Lupins (Lupinis) are annual or perennial herbs belonging to the pea family (Fabaceae). Common varieties include the Texas bluebonnet, the Carolina lupin and the wild lupin. Lupin plants are susceptible to a number of plant diseases.
Lupins are susceptible to numerous fungal diseases including root rot (Pythium), downy mildew (Peronospora), powdery mildew (Erysiphe) and rust (Puccinia).
Symptoms of fungal diseases include brownish-black, collapsed roots and rust-coloured spores forming on stems or leaves. Downy mildew appears as grey or white patches on leaves, while powdery mildew causes a coating of white or grey dust to form on leaves.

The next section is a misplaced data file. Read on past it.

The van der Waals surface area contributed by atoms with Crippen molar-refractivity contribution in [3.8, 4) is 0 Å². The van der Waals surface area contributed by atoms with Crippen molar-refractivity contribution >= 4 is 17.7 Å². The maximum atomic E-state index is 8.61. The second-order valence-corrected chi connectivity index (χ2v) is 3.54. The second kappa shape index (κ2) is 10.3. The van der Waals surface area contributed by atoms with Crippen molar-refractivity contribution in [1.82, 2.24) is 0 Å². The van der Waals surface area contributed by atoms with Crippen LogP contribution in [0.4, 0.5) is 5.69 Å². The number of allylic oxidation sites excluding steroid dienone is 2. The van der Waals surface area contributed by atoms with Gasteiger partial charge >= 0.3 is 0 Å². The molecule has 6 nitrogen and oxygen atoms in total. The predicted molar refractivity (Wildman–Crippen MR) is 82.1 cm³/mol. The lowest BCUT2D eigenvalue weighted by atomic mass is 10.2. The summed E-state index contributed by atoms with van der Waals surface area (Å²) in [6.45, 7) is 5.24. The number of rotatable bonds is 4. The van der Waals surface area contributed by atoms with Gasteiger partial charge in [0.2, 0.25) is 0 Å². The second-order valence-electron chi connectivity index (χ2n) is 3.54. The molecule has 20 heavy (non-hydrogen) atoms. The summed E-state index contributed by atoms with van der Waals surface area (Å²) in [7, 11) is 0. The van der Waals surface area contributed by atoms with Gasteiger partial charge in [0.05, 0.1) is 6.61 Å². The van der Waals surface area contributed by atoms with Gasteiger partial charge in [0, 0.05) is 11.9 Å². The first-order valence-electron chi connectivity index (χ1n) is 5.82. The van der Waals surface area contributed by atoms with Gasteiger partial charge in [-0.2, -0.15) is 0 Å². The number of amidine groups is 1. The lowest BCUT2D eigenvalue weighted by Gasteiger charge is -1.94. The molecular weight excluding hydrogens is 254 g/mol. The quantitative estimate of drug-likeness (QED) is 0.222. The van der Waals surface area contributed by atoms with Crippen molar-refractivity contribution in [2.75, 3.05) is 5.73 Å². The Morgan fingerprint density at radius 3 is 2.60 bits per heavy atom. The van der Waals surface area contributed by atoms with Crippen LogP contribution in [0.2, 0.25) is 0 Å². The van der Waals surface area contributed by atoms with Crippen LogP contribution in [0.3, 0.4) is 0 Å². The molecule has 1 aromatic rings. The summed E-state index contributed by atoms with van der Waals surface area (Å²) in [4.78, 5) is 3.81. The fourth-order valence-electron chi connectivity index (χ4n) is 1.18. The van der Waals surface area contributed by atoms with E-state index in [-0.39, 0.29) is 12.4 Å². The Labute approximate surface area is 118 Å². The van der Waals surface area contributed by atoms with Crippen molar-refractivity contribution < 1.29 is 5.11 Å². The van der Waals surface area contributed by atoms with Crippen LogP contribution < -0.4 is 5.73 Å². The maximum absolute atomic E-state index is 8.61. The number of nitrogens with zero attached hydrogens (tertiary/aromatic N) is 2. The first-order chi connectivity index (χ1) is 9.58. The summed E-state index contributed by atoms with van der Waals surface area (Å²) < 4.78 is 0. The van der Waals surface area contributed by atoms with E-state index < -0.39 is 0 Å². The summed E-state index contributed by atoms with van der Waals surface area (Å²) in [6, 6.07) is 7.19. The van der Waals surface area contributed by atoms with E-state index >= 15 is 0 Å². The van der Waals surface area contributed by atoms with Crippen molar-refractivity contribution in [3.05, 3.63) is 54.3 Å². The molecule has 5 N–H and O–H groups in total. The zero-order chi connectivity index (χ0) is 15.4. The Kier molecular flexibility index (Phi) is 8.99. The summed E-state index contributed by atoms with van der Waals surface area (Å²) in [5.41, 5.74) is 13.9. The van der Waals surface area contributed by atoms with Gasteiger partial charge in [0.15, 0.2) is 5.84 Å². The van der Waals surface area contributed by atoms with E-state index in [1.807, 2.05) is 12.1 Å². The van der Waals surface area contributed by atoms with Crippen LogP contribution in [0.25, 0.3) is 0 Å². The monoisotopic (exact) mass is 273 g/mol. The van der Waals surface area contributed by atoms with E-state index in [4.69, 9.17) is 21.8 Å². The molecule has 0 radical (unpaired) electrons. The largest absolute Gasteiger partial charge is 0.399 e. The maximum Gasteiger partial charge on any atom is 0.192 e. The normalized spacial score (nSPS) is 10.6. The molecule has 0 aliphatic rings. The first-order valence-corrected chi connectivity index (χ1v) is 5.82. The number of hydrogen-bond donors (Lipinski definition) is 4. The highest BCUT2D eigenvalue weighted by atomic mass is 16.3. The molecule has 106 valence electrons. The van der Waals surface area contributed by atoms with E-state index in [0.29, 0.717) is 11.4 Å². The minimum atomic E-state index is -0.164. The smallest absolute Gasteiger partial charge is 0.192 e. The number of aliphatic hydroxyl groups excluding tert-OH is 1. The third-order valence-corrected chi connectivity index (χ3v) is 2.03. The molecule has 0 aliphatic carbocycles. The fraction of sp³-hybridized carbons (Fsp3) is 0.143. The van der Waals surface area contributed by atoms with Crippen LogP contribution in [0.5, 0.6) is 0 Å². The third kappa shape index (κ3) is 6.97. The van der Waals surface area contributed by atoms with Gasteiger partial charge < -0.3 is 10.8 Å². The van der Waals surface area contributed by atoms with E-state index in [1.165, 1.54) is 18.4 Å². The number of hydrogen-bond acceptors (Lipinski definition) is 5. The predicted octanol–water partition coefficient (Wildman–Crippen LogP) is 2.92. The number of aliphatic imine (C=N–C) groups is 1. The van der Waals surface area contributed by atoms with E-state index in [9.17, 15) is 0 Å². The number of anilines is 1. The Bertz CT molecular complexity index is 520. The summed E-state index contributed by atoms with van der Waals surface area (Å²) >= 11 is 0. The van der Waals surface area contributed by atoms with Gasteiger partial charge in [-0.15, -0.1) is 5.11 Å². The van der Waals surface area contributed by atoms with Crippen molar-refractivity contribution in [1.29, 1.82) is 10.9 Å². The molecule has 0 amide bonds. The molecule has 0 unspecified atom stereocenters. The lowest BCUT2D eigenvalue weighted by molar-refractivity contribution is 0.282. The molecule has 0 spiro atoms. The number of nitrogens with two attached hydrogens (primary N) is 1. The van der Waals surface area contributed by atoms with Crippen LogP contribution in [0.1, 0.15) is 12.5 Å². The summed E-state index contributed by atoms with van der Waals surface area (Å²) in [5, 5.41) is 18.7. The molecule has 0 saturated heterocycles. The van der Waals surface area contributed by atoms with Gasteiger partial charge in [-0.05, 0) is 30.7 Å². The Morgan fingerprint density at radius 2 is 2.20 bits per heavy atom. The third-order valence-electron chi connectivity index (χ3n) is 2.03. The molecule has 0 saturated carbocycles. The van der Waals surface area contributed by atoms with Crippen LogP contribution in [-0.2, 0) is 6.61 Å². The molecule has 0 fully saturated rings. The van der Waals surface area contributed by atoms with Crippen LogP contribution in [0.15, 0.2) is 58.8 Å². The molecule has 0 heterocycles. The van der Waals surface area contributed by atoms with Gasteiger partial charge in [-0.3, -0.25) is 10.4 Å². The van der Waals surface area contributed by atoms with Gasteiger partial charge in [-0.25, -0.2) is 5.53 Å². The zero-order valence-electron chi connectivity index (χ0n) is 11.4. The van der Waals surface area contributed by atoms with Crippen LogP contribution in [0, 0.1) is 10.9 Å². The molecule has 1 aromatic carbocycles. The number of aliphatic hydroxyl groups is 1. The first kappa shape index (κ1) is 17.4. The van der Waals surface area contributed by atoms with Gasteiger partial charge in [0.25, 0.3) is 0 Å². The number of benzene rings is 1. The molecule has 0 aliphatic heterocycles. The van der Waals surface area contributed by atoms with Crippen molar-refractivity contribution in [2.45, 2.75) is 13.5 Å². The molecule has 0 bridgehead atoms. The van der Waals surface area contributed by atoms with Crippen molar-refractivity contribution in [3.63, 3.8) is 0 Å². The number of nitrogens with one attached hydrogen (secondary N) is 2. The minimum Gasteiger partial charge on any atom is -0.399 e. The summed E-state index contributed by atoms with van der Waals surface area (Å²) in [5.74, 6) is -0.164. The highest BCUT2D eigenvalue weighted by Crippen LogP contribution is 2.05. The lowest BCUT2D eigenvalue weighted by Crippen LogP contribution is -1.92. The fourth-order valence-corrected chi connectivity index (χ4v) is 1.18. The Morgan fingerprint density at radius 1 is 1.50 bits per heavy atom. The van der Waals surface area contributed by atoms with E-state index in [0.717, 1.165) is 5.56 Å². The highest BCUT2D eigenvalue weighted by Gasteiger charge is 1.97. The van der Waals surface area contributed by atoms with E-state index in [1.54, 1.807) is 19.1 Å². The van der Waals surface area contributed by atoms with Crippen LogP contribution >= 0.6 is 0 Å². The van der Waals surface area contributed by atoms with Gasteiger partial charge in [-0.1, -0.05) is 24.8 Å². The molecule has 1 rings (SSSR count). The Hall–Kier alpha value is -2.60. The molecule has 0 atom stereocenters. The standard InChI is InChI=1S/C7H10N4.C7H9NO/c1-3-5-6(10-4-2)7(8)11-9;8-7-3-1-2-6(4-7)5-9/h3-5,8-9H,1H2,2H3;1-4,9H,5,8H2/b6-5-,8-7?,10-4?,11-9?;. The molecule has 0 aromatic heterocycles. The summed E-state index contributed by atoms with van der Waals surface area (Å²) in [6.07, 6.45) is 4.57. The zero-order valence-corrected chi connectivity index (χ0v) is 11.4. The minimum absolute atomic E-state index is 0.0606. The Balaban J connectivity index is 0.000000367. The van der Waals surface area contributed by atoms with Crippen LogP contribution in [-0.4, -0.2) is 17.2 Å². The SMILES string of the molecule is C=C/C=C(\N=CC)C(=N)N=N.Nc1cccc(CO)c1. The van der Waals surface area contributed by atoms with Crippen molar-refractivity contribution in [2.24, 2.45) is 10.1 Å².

Lupin plants are vulnerable to the mosaic and ringspot virus. Symptoms include mottled or yellowed leaves, stunted growth and deformed flowers and buds.
Leaf spots commonly appear on lupin plants. These spots are caused by various pathogens and are more prevalent during wet conditions.
Nematodes, aphids (Macrosiphum albifrons) and garden millipedes (Macrosiphum albifrons) most commonly attack lupins. Nematodes are the most serious, attacking and feeding on the plant's root system and causing the foliage to wilt and lose colour.
Infected lupins should be removed and destroyed immediately so they don't spread diseases to other plants. Reducing leaf wetness and humidity levels can prevent most lupin diseases.